What is the Stafford Act?

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President Trump on Friday invoked the Stafford Act while declaring a national emergency to help battle the coronavirus pandemic.

"I worked very closely with Governor Cuomo, and this is the first time in our nation's history that a president used the Stafford Act to declare a major disaster response to a public health crisis," Trump said during Saturday's White House coronavirus task force press briefing. "Never happened before. I'm considering other areas where we may or may not be doing that."

So just what is the Stafford Act?

President Donald Trump speaks about the coronavirus in the James Brady Briefing Room, Tuesday, March 24, 2020, in Washington. 

President Donald Trump speaks about the coronavirus in the James Brady Briefing Room, Tuesday, March 24, 2020, in Washington.  (AP)

The Robert T. Stafford Disaster Relief and Emergency Assistance Act of 1988, named after for former Vermont Republican Sen. Robert Stafford, allows the Federal Emergency Management Agency (FEMA) to help state and local governments during natural catastrophes.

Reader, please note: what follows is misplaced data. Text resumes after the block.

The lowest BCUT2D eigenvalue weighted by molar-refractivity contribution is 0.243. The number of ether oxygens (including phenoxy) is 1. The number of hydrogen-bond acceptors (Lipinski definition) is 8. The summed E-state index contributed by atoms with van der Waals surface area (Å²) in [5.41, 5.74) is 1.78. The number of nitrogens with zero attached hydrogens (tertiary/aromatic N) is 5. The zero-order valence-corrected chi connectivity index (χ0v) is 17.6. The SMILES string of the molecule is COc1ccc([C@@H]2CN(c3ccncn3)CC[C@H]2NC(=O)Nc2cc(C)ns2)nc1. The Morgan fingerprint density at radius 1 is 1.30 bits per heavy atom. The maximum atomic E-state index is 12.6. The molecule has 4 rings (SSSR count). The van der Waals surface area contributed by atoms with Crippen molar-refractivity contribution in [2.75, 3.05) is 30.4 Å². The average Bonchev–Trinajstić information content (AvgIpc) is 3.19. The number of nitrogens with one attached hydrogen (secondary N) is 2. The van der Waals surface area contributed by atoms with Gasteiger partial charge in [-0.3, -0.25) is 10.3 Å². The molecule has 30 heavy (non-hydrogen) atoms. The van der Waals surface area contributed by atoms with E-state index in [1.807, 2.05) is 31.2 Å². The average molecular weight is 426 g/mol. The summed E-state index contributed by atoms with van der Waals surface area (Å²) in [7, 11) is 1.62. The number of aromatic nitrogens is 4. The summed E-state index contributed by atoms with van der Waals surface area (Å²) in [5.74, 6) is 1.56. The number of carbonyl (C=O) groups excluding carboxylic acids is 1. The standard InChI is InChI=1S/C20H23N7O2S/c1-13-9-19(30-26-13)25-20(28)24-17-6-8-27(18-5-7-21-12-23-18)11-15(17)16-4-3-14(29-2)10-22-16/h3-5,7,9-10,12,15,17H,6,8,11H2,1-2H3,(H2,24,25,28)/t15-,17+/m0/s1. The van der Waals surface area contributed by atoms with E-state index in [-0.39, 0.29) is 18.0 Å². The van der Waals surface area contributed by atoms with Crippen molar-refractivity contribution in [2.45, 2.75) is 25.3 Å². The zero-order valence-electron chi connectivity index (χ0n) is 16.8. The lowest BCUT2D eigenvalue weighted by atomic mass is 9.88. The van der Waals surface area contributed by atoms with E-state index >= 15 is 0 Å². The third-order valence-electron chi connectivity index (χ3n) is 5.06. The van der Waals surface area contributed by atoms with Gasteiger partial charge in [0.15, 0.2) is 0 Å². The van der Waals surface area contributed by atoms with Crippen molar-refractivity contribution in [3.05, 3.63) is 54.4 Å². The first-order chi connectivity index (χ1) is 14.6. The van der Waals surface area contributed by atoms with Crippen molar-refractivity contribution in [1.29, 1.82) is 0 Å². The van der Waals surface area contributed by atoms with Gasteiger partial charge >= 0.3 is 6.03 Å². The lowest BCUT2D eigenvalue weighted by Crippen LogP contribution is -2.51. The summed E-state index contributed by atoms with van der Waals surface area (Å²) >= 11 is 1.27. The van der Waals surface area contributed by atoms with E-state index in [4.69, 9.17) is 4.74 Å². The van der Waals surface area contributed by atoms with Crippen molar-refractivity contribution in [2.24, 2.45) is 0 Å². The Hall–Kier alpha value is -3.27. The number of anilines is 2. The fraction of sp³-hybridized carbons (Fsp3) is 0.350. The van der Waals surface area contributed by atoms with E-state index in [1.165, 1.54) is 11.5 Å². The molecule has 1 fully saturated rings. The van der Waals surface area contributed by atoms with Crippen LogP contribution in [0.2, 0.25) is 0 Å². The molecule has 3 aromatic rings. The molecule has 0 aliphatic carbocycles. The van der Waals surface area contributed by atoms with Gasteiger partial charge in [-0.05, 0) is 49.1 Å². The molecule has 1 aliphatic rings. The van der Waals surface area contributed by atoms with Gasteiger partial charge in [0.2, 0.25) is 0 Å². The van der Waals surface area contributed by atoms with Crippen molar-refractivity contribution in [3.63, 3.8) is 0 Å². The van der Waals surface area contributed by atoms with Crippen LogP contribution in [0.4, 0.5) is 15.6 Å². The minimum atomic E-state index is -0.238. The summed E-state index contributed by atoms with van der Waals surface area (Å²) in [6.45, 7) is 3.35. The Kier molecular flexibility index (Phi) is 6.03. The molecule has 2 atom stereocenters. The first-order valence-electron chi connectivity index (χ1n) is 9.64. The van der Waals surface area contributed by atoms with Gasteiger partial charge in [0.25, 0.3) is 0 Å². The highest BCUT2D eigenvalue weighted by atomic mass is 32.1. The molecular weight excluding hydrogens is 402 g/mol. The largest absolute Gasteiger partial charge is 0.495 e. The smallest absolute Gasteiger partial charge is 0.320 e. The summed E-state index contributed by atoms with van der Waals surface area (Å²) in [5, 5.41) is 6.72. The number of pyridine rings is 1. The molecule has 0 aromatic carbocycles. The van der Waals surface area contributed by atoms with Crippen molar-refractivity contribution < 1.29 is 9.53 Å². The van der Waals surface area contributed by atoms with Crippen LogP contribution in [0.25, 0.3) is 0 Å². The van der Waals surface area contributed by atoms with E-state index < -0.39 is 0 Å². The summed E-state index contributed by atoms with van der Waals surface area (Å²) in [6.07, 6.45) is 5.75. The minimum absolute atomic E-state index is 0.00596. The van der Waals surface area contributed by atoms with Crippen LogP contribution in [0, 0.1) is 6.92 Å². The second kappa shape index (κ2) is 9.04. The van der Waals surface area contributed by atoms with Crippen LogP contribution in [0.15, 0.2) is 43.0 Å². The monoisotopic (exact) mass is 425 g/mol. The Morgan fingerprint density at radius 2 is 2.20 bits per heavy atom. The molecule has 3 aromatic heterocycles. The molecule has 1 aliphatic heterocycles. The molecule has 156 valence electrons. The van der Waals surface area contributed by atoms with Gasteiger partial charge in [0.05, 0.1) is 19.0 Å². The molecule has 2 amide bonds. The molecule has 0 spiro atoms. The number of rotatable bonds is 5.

The act is usually used in response to natural disasters like hurricanes and floods, having been most recently invoked when tornadoes hit Tennessee. But some of its provisions are useful in response to a pandemic like the coronavirus.

In a letter earlier this month, Trump signaled he would invoke the Stafford Act “based on the fact that our entire country is now facing a significant public health emergency.”

A president may invoke the Stafford Act when state and local officials have determined that an appropriate response to a “major disaster” – like a hurricane or earthquake – exceeds their resources. These areas will then have access to the Disaster Relief Fund, which currently contains about $35 billion.

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Trump’s assertion that he is the first president to use the Stafford Act for a public health crisis is not entirely accurate. President Bill Clinton used the act in 2000 in response to West Nile outbreaks in New Jersey and New York.

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According to a 2015 Congressional Research Service report, the act was used 56 times between 2000 and 2009 during natural disasters and non-pandemic emergencies.